Tablet or card weaving is one of the oldest known ways of weaving textiles. Strictly speaking, it's an off-loom technique, though you can construct a tablet loom to make things easier. When card weaving, you thread the vertical threads (the warp) through holes bored in the corners of square or rectangular tablets, or cards, and twist these cards to change the pattern of the warp threads as you weave. Weaving cards can be made from virtually any stiff, smooth material; the Vikings used horn or bone, but you can use an old deck of playing cards or polished wood.
- Skill level:
Things you need
- Deck of playing cards
- Steel ruler
- Hobby knife, scalpel or scissors
- Hole punch
- 7/10-inch thick sheet of wood (hardwoods are best)
- Box cutter
- Set square
- Electric drill with 1/4-inch bit
- Medium sandpaper
- Fine sandpaper
- Wood varnish
Cut the playing cards so that they are square, using a hobby knife or scalpel and a steel ruler to keep the cut straight. You can use scissors, but a knife will help create a straighter cut and won't bend the edge of the card.
Round off the cut corners and ensure the cut edges are smooth; rough edges can catch on your yarn.
Mark the centre of a hole in each corner of the cards. Punch out with a hole punch, making sure they are all even and that the holes in all the cards match up exactly. Your cards are now ready to use.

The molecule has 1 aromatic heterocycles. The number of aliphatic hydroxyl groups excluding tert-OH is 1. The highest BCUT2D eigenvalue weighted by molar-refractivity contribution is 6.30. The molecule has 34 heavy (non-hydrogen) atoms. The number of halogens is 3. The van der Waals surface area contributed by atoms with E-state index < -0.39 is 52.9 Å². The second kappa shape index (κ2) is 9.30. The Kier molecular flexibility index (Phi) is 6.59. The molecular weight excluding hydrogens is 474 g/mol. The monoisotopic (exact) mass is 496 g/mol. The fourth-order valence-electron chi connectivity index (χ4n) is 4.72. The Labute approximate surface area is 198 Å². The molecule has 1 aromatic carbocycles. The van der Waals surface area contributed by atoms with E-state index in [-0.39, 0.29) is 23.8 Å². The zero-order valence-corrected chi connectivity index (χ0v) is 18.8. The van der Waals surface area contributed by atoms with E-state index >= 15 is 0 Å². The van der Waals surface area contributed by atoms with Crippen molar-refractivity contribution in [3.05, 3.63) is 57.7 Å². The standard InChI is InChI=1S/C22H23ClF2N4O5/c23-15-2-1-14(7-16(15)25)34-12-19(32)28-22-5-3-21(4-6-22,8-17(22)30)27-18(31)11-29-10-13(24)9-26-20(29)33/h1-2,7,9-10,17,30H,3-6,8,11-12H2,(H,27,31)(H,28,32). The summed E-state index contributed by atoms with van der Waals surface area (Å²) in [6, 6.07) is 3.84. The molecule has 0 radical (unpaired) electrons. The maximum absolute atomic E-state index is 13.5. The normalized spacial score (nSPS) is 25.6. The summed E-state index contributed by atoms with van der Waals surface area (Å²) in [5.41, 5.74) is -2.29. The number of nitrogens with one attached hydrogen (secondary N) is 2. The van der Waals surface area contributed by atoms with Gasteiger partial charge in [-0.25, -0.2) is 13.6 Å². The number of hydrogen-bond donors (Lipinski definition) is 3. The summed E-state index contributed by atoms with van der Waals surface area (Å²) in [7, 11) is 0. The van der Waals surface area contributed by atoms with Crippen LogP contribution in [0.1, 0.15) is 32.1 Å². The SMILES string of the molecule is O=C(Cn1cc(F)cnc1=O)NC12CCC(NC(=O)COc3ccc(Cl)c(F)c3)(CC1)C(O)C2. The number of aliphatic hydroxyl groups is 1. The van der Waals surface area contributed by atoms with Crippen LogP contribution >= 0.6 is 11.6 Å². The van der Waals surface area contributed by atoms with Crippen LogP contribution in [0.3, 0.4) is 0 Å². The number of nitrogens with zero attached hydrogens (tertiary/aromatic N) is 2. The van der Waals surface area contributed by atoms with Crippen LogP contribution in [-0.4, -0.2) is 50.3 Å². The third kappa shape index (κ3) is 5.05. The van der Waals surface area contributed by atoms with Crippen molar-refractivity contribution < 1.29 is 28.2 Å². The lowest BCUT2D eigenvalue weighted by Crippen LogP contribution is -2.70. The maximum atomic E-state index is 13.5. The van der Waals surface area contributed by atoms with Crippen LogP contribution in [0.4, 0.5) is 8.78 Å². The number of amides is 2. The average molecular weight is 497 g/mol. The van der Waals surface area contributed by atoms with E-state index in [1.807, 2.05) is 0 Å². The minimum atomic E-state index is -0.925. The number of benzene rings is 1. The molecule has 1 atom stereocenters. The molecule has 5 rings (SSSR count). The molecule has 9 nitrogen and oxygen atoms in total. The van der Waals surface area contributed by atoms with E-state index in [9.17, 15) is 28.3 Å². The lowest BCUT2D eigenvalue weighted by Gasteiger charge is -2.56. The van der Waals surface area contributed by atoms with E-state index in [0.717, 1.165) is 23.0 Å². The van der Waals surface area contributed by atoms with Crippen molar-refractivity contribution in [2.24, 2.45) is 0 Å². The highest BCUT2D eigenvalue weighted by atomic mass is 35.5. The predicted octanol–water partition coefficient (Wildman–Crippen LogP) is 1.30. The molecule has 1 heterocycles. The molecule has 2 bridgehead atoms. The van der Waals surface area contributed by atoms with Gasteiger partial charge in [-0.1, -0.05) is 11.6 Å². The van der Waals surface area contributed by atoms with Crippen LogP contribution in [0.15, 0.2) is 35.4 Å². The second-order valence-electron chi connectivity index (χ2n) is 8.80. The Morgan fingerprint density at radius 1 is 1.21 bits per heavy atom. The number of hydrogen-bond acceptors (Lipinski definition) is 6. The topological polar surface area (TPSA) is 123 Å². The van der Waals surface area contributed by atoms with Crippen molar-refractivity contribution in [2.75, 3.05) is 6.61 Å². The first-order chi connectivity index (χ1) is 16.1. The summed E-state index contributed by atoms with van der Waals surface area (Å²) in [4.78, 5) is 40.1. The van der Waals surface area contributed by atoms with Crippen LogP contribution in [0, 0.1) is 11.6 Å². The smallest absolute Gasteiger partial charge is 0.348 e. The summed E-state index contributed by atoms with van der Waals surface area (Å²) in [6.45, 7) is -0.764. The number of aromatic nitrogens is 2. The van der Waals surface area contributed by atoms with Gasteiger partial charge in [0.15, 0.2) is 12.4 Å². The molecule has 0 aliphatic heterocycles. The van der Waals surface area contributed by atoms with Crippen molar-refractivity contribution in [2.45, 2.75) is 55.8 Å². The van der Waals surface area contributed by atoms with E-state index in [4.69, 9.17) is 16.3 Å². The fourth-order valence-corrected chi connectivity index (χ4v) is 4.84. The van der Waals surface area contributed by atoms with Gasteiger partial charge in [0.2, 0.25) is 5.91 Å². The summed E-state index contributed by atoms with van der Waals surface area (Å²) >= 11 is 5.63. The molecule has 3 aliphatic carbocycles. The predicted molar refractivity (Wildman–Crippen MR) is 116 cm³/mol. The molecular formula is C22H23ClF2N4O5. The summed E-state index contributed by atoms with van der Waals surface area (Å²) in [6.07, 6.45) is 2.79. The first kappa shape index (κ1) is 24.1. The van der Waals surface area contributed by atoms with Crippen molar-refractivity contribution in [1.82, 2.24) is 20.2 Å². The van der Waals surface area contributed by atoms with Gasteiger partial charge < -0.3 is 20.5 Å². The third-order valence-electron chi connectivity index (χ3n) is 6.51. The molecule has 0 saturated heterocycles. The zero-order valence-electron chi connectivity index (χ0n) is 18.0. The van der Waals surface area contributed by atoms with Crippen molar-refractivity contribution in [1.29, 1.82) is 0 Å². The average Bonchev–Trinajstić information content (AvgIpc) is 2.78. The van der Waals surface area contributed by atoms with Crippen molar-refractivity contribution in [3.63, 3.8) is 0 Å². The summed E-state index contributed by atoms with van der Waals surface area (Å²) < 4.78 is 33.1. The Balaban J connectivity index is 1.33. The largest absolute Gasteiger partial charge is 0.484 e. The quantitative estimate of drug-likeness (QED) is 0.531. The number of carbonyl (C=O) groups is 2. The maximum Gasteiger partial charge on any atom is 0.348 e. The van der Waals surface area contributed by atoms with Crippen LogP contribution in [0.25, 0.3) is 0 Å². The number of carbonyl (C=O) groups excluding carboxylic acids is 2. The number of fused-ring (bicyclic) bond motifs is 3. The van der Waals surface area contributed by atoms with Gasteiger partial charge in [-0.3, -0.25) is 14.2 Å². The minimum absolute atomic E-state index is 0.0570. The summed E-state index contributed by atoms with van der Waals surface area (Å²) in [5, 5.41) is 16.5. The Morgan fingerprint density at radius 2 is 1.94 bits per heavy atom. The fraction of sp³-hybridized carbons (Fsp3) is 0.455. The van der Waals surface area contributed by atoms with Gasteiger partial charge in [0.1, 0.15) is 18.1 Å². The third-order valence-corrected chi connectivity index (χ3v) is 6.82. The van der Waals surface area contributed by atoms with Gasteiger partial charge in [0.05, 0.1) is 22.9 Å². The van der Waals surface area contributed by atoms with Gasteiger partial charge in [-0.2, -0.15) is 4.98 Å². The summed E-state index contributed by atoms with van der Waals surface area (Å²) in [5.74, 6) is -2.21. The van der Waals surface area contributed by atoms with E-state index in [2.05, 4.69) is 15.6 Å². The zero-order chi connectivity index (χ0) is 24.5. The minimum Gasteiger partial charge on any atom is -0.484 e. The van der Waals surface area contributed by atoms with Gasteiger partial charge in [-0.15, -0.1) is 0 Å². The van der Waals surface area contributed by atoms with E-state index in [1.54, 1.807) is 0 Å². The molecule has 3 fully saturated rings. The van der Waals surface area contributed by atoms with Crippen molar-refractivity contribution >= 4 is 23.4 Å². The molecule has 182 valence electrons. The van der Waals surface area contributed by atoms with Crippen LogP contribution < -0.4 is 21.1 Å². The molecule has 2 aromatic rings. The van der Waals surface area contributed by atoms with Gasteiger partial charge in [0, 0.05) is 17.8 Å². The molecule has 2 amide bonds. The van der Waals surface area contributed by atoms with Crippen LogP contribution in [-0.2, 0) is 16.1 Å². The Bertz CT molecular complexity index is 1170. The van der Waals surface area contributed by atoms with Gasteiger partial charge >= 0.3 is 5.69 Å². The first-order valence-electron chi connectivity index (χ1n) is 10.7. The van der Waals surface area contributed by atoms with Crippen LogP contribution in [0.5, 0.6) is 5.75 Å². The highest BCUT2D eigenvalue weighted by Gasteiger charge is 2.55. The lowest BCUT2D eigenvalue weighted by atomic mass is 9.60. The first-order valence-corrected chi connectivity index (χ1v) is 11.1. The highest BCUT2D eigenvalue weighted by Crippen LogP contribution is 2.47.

Rule a line 2 inches from the edge of a sheet of wood, checking that it is exactly 2 inches from the edge for all of its length. Lay the steel rule precisely against this line. Working slowly and pressing hard, cut along the line with a box cutter, using the steel rule as a guide. If you have to make more than one pass, ensure that each cut is exactly on top of the last. Carefully snap off the 2-inch strip of wood.
Mark lines 2 inches apart along the wood strip, using the set-square to check that they form squares. Cut each square section off with the box cutter, as before.
Mark holes at the corner of each tablet. Drill out the holes with a 1/4-inch drill bit. Sand the edges and the holes with medium sandpaper, and then with fine sandpaper. Ensure there are no snags. Give each tablet a thin coat of varnish and allow to dry.
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